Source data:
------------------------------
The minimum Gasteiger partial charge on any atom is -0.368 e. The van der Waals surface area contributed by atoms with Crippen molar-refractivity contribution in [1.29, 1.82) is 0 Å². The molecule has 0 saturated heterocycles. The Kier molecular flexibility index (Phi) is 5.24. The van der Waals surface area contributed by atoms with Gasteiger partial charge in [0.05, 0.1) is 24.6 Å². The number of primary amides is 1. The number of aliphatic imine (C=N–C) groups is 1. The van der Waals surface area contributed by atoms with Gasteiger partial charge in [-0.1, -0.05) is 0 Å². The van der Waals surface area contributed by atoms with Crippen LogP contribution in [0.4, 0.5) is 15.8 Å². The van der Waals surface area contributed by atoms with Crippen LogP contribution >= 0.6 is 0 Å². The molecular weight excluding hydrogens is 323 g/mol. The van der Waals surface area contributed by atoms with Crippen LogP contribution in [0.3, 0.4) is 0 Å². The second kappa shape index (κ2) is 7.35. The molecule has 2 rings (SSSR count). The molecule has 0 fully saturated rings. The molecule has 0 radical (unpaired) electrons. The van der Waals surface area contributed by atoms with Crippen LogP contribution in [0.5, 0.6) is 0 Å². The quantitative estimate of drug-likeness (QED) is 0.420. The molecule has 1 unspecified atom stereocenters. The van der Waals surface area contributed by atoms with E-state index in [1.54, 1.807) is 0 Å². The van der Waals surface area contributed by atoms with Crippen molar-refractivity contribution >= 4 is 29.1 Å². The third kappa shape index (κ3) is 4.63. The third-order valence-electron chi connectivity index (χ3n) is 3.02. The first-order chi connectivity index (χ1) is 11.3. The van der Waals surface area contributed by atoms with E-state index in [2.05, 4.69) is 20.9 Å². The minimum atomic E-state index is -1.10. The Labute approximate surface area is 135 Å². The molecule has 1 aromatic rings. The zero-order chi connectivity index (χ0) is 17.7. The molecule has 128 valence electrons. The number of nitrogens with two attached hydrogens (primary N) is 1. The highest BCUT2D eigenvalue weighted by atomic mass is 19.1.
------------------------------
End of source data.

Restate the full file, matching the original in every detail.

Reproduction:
The minimum Gasteiger partial charge on any atom is -0.368 e. The van der Waals surface area contributed by atoms with Crippen molar-refractivity contribution in [1.29, 1.82) is 0 Å². The molecule has 0 saturated heterocycles. The Kier molecular flexibility index (Phi) is 5.24. The van der Waals surface area contributed by atoms with Gasteiger partial charge in [0.05, 0.1) is 24.6 Å². The number of primary amides is 1. The number of aliphatic imine (C=N–C) groups is 1. The van der Waals surface area contributed by atoms with Gasteiger partial charge in [-0.1, -0.05) is 0 Å². The van der Waals surface area contributed by atoms with Crippen LogP contribution in [0.4, 0.5) is 15.8 Å². The van der Waals surface area contributed by atoms with Crippen LogP contribution >= 0.6 is 0 Å². The molecular weight excluding hydrogens is 323 g/mol. The van der Waals surface area contributed by atoms with Crippen LogP contribution in [0.3, 0.4) is 0 Å². The second kappa shape index (κ2) is 7.35. The molecule has 2 rings (SSSR count). The molecule has 0 fully saturated rings. The molecule has 0 radical (unpaired) electrons. The van der Waals surface area contributed by atoms with Crippen LogP contribution in [0.5, 0.6) is 0 Å². The quantitative estimate of drug-likeness (QED) is 0.420. The molecule has 1 unspecified atom stereocenters. The van der Waals surface area contributed by atoms with E-state index in [1.54, 1.807) is 0 Å². The van der Waals surface area contributed by atoms with Crippen molar-refractivity contribution >= 4 is 29.1 Å². The third kappa shape index (κ3) is 4.63. The third-order valence-electron chi connectivity index (χ3n) is 3.02. The first-order chi connectivity index (χ1) is 11.3. The van der Waals surface area contributed by atoms with E-state index in [2.05, 4.69) is 20.9 Å². The minimum atomic E-state index is -1.10. The Labute approximate surface area is 135 Å². The molecule has 1 aromatic rings. The zero-order chi connectivity index (χ0) is 17.7. The molecule has 128 valence electrons. The number of nitrogens with two attached hydrogens (primary N) is 1. The highest BCUT2D eigenvalue weighted by atomic mass is 19.1.